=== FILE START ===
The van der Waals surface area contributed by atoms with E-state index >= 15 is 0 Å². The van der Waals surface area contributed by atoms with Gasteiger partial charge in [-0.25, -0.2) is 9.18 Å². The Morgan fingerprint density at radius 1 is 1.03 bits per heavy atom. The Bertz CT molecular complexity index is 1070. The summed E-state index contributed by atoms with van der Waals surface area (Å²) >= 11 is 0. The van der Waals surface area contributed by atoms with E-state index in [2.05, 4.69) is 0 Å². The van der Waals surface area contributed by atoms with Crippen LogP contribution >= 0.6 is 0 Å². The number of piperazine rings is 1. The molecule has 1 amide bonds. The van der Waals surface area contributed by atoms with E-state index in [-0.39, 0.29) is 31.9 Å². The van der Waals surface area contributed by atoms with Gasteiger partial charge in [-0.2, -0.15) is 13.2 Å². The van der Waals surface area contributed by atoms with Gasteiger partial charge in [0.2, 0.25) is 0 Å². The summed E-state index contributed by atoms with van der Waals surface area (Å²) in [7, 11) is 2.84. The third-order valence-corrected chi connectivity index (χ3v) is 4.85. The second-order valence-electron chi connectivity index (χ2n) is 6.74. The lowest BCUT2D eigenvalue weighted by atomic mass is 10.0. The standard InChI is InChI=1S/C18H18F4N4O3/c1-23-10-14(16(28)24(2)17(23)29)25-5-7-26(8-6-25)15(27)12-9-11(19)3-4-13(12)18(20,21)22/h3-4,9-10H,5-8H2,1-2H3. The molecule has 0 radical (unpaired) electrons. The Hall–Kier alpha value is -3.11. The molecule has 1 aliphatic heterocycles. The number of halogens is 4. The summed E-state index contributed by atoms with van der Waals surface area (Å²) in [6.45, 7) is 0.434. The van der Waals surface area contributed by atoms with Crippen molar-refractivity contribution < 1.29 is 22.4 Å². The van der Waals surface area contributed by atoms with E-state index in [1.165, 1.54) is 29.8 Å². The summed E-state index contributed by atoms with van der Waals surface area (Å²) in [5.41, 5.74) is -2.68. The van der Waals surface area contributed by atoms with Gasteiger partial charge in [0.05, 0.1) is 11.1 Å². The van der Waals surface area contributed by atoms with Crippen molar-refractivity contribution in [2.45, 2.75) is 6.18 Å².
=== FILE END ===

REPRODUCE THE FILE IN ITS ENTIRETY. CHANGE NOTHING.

The van der Waals surface area contributed by atoms with E-state index >= 15 is 0 Å². The van der Waals surface area contributed by atoms with Gasteiger partial charge in [-0.25, -0.2) is 9.18 Å². The Morgan fingerprint density at radius 1 is 1.03 bits per heavy atom. The Bertz CT molecular complexity index is 1070. The summed E-state index contributed by atoms with van der Waals surface area (Å²) >= 11 is 0. The van der Waals surface area contributed by atoms with E-state index in [2.05, 4.69) is 0 Å². The van der Waals surface area contributed by atoms with Crippen LogP contribution >= 0.6 is 0 Å². The number of piperazine rings is 1. The molecule has 1 amide bonds. The van der Waals surface area contributed by atoms with E-state index in [-0.39, 0.29) is 31.9 Å². The van der Waals surface area contributed by atoms with Gasteiger partial charge in [-0.2, -0.15) is 13.2 Å². The van der Waals surface area contributed by atoms with Gasteiger partial charge in [0.2, 0.25) is 0 Å². The summed E-state index contributed by atoms with van der Waals surface area (Å²) in [7, 11) is 2.84. The third-order valence-corrected chi connectivity index (χ3v) is 4.85. The second-order valence-electron chi connectivity index (χ2n) is 6.74. The lowest BCUT2D eigenvalue weighted by atomic mass is 10.0. The standard InChI is InChI=1S/C18H18F4N4O3/c1-23-10-14(16(28)24(2)17(23)29)25-5-7-26(8-6-25)15(27)12-9-11(19)3-4-13(12)18(20,21)22/h3-4,9-10H,5-8H2,1-2H3. The molecule has 0 radical (unpaired) electrons. The Hall–Kier alpha value is -3.11. The molecule has 1 aliphatic heterocycles. The number of halogens is 4. The summed E-state index contributed by atoms with van der Waals surface area (Å²) in [6.45, 7) is 0.434. The van der Waals surface area contributed by atoms with Crippen molar-refractivity contribution < 1.29 is 22.4 Å². The van der Waals surface area contributed by atoms with E-state index in [1.165, 1.54) is 29.8 Å². The summed E-state index contributed by atoms with van der Waals surface area (Å²) in [5.41, 5.74) is -2.68. The van der Waals surface area contributed by atoms with Gasteiger partial charge in [0.05, 0.1) is 11.1 Å². The van der Waals surface area contributed by atoms with Crippen molar-refractivity contribution in [2.45, 2.75) is 6.18 Å².